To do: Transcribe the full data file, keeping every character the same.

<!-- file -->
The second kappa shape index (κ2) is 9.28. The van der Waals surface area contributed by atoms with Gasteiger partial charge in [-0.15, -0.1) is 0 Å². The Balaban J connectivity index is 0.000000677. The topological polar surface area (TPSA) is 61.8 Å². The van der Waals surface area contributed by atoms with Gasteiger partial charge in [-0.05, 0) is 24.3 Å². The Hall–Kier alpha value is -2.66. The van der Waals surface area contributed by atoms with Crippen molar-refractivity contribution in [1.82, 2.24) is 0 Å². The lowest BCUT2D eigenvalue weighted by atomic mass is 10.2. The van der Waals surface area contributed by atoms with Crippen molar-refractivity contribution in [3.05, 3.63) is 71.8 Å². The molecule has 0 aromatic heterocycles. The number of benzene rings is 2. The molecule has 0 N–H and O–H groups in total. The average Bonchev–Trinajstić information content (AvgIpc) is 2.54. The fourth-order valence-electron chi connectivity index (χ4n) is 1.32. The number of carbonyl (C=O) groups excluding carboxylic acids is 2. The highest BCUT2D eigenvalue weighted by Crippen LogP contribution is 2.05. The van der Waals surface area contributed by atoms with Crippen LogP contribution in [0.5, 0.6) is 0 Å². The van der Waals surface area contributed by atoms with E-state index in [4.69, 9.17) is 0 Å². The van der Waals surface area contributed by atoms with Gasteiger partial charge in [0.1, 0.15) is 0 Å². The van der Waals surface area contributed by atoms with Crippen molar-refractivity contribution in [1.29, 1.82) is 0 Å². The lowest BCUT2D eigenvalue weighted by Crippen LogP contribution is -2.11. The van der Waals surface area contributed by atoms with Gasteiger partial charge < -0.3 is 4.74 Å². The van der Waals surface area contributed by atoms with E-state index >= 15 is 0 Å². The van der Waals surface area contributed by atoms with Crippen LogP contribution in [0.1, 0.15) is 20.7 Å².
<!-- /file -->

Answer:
The second kappa shape index (κ2) is 9.28. The van der Waals surface area contributed by atoms with Gasteiger partial charge in [-0.15, -0.1) is 0 Å². The Balaban J connectivity index is 0.000000677. The topological polar surface area (TPSA) is 61.8 Å². The van der Waals surface area contributed by atoms with Gasteiger partial charge in [-0.05, 0) is 24.3 Å². The Hall–Kier alpha value is -2.66. The van der Waals surface area contributed by atoms with Crippen molar-refractivity contribution in [1.82, 2.24) is 0 Å². The lowest BCUT2D eigenvalue weighted by atomic mass is 10.2. The van der Waals surface area contributed by atoms with Crippen molar-refractivity contribution in [3.05, 3.63) is 71.8 Å². The molecule has 0 aromatic heterocycles. The number of benzene rings is 2. The molecule has 0 N–H and O–H groups in total. The average Bonchev–Trinajstić information content (AvgIpc) is 2.54. The fourth-order valence-electron chi connectivity index (χ4n) is 1.32. The number of carbonyl (C=O) groups excluding carboxylic acids is 2. The highest BCUT2D eigenvalue weighted by Crippen LogP contribution is 2.05. The van der Waals surface area contributed by atoms with Crippen LogP contribution in [0.5, 0.6) is 0 Å². The van der Waals surface area contributed by atoms with E-state index in [4.69, 9.17) is 0 Å². The van der Waals surface area contributed by atoms with Gasteiger partial charge in [0.1, 0.15) is 0 Å². The van der Waals surface area contributed by atoms with Crippen molar-refractivity contribution in [1.29, 1.82) is 0 Å². The lowest BCUT2D eigenvalue weighted by Crippen LogP contribution is -2.11. The van der Waals surface area contributed by atoms with Gasteiger partial charge < -0.3 is 4.74 Å². The van der Waals surface area contributed by atoms with E-state index >= 15 is 0 Å². The van der Waals surface area contributed by atoms with Crippen LogP contribution in [0.1, 0.15) is 20.7 Å².